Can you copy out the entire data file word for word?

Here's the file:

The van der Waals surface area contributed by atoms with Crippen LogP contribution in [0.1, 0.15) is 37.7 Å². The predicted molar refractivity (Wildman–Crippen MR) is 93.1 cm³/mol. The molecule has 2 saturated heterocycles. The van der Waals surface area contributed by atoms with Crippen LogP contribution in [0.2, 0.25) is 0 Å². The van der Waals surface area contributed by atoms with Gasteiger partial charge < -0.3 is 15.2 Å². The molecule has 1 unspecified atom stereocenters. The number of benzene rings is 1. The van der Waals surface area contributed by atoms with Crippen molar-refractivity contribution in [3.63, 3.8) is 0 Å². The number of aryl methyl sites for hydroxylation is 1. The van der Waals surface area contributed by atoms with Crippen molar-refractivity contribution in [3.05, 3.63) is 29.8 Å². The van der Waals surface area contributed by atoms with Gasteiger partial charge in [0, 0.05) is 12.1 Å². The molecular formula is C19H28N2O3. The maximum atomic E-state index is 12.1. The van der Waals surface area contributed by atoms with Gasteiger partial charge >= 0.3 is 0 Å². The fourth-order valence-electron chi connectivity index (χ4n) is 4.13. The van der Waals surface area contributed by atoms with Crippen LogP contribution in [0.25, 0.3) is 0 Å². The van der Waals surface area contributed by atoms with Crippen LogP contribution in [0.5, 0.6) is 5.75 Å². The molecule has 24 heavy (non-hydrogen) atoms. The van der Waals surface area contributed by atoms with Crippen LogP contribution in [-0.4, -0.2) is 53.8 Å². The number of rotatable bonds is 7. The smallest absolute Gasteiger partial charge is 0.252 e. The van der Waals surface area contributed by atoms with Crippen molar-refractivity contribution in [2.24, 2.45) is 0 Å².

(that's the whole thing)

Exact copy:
The van der Waals surface area contributed by atoms with Crippen LogP contribution in [0.1, 0.15) is 37.7 Å². The predicted molar refractivity (Wildman–Crippen MR) is 93.1 cm³/mol. The molecule has 2 saturated heterocycles. The van der Waals surface area contributed by atoms with Crippen LogP contribution in [0.2, 0.25) is 0 Å². The van der Waals surface area contributed by atoms with Gasteiger partial charge < -0.3 is 15.2 Å². The molecule has 1 unspecified atom stereocenters. The number of benzene rings is 1. The van der Waals surface area contributed by atoms with Crippen molar-refractivity contribution in [3.63, 3.8) is 0 Å². The number of aryl methyl sites for hydroxylation is 1. The van der Waals surface area contributed by atoms with Crippen molar-refractivity contribution in [3.05, 3.63) is 29.8 Å². The van der Waals surface area contributed by atoms with Gasteiger partial charge in [0, 0.05) is 12.1 Å². The molecular formula is C19H28N2O3. The maximum atomic E-state index is 12.1. The van der Waals surface area contributed by atoms with Gasteiger partial charge >= 0.3 is 0 Å². The fourth-order valence-electron chi connectivity index (χ4n) is 4.13. The van der Waals surface area contributed by atoms with Crippen LogP contribution in [0.25, 0.3) is 0 Å². The van der Waals surface area contributed by atoms with Crippen LogP contribution in [0.5, 0.6) is 5.75 Å². The molecule has 24 heavy (non-hydrogen) atoms. The van der Waals surface area contributed by atoms with Crippen LogP contribution in [-0.4, -0.2) is 53.8 Å². The number of rotatable bonds is 7. The smallest absolute Gasteiger partial charge is 0.252 e. The van der Waals surface area contributed by atoms with Crippen molar-refractivity contribution in [2.24, 2.45) is 0 Å².